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Five Dead in Ice Storm Wrecks; Kansas and Missouri Brace for Another Round

by Phil Helsel, Mark Hanrahan and Daniella Silva /  / Updated 
A state Transportation Department salt truck spreads ice melt on Interstate 55 as coated tree branches sway overhead Friday in Festus, Missouri.Robert Cohen / AP

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A swath of the country from the Texas panhandle to Oklahoma, Kansas and parts of Missouri was battered with another round of freezing rain Sunday as a winter storm — which has already coated roads in ice and contributed to accidents that killed five people — churned through the Midwest and the Plains.

Three people died in three crashes in Missouri thought to be weather-related on Friday and Saturday, the state highway patrol said.

In Oklahoma, a truck driver was killed in a crash on an ice-covered highway just before 3:30 a.m. Saturday. The stretch of road was the scene of nearly a dozen other crashes, the state highway patrol said.

In Kansas, one person was killed in Saturday night when a vehicles slid on an ice-covered road and into a ditch. (Authorities later determined that a previously reported second death, initially reported as having been connected to the storm, wadsn't weather-related.)

More than 20 vehicles were involved in a pileup near downtown Wichita, Kansas, on Saturday. Two people suffered minor injuries, authorities said.

 A state Transportation Department salt truck spreads ice melt on Interstate 55 as coated tree branches sway overhead Friday in Festus, Missouri. Robert Cohen / St. Louis Post-Dispatch via AP

Parts of Iowa could see ice Sunday afternoon into Monday, forecasters said.

Widespread freezing rain was expected to continue over much of Oklahoma, Kansas and Missouri through Sunday as a result of a winter storm, according to a National Weather Service report issued at 2:55 a.m. ET. Expansive ice storm warnings, freezing rain advisories and winter weather advisories were in effect from northeast New Mexico to central Illinois.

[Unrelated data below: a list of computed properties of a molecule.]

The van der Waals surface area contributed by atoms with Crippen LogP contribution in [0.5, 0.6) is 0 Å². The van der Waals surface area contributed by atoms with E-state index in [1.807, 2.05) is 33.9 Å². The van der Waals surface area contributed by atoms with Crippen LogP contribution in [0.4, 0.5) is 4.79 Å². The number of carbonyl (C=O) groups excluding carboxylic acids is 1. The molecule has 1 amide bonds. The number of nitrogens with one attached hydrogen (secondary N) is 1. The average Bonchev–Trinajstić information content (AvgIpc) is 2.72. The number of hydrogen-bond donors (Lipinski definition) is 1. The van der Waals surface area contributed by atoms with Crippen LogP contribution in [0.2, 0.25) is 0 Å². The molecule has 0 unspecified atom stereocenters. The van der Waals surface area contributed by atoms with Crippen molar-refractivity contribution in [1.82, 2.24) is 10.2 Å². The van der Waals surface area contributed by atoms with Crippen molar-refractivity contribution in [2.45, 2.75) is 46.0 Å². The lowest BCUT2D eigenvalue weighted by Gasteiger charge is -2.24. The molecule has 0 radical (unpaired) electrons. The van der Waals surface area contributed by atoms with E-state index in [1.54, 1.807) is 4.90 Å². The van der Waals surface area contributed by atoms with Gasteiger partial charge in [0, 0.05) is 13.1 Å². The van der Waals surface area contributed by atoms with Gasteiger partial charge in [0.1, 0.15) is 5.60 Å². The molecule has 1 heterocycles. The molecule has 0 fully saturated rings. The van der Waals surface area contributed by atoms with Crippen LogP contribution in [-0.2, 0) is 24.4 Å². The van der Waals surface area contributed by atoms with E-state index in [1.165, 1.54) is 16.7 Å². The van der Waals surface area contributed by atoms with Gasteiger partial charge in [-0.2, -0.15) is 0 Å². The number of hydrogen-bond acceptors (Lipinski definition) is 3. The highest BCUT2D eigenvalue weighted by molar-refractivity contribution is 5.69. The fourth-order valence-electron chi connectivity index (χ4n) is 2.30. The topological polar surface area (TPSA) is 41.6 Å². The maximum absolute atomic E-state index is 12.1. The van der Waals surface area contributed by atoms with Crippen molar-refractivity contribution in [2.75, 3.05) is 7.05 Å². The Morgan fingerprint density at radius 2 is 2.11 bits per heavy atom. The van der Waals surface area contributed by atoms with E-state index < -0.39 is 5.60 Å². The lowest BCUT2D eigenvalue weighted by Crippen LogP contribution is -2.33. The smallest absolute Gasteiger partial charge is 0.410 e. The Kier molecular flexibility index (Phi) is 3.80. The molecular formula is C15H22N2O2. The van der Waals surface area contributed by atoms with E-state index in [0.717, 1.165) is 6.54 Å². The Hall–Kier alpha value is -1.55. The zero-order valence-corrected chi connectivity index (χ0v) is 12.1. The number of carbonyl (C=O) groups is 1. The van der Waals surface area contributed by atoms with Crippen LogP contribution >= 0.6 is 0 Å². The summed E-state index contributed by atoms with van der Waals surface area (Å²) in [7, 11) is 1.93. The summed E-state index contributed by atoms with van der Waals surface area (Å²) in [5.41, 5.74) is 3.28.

Forecasters predicted that a quarter to half an inch of ice would be common in the affected area Sunday, especially from southeast Nebraska to northwest Oklahoma. This was expected to result in downed trees, power lines and power failures in the affected areas.

By Sunday morning, as much as an inch of ice had reportedly already accumulated in Beaver, Oklahoma, while Woodward, Oklahoma, and Dodge City, Kansas, got up to half an inch of ice, according to The Weather Channel.

Just more over 19,000 customers in Missouri, almost 11,000 in Oklahoma and just more than 600 in Kansas were without power Sunday morning.

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More than 2,800 arrivals and departures were expected to be delayed at airports Sunday, and more than 200 were expected to be cancelled, according to The Weather Channel. Airports in the affected region appeared to be operating largely normally early Sunday.

The Kansas National Guard was mobilized Friday to assist stranded motorists and provide emergency transportation. Oklahoma's governor declared a state of emergency for the entire state ahead of the storm.

Ice storm warnings were in place from northwestern Oklahoma, through Kansas and into much of Missouri, and in northeastern Nebraska and southwestern Iowa on Saturday night. Parts of southern Kansas got a quarter-inch of ice.

St. Louis forecasters said a last bout of freezing rain could come overnight, but the weather could persist in Nebraska and Iowa through Monday. The Omaha area could get a quarter-inch to a half-inch of ice by Monday, the National Weather Service said.

"I would recommend that if you don't need to go anywhere or if it's not an emergency to just stay at home," Iowa State Trooper Jeff Huffman said.

Reports said residents of the affected areas appeared to be taking the warnings seriously, with grocery stores selling out of basic necessities like bread and milk and hardware stores selling out of generators.

In some parts of Missouri, the ice wasn't as bad as had been feared. Missouri electricity company Ameren said Saturday afternoon that only about 1,400 people were without power, down from about 30,000 earlier in the storm.

"There's only been a few places where we found that half-inch of ice that was predicted," said Kevin Anders, assistant vice president of operations and technical services for Ameren.

But the threat of icy weather caused Sunday's NFL playoff game in Kansas City, Missouri, between the Chiefs and the Pittsburgh Steelers to be postponed from 1:05 p.m. to 8:20 p.m. ET to give road crews a chance to clear streets.

The storm was expected to move northeast, but there was some good news: A freezing rain advisory for central Indiana, which had been in place until 1 p.m., was canceled Saturday night.

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